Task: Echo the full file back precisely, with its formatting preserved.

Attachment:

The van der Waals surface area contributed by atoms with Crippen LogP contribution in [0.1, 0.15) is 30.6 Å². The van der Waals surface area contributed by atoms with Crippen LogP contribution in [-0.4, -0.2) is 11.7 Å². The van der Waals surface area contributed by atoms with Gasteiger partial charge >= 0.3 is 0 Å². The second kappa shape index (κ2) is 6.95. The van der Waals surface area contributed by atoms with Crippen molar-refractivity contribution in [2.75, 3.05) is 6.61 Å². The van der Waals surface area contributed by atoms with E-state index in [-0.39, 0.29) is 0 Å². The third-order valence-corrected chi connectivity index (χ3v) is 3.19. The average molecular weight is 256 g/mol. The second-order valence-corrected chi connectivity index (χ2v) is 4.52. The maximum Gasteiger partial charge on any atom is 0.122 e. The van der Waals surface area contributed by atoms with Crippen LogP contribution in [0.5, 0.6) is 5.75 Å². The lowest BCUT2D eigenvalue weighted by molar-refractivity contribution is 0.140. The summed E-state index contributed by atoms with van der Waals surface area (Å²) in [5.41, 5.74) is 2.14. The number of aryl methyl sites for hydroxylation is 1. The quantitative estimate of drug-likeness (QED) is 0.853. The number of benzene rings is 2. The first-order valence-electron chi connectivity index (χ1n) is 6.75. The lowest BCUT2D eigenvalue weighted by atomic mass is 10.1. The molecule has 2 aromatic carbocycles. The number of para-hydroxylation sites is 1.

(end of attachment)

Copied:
The van der Waals surface area contributed by atoms with Crippen LogP contribution in [0.1, 0.15) is 30.6 Å². The van der Waals surface area contributed by atoms with Crippen LogP contribution in [-0.4, -0.2) is 11.7 Å². The van der Waals surface area contributed by atoms with Gasteiger partial charge >= 0.3 is 0 Å². The second kappa shape index (κ2) is 6.95. The van der Waals surface area contributed by atoms with Crippen molar-refractivity contribution in [2.75, 3.05) is 6.61 Å². The van der Waals surface area contributed by atoms with E-state index in [-0.39, 0.29) is 0 Å². The third-order valence-corrected chi connectivity index (χ3v) is 3.19. The average molecular weight is 256 g/mol. The second-order valence-corrected chi connectivity index (χ2v) is 4.52. The maximum Gasteiger partial charge on any atom is 0.122 e. The van der Waals surface area contributed by atoms with Crippen LogP contribution in [0.5, 0.6) is 5.75 Å². The lowest BCUT2D eigenvalue weighted by molar-refractivity contribution is 0.140. The summed E-state index contributed by atoms with van der Waals surface area (Å²) in [5.41, 5.74) is 2.14. The number of aryl methyl sites for hydroxylation is 1. The quantitative estimate of drug-likeness (QED) is 0.853. The number of benzene rings is 2. The first-order valence-electron chi connectivity index (χ1n) is 6.75. The lowest BCUT2D eigenvalue weighted by atomic mass is 10.1. The molecule has 2 aromatic carbocycles. The number of para-hydroxylation sites is 1.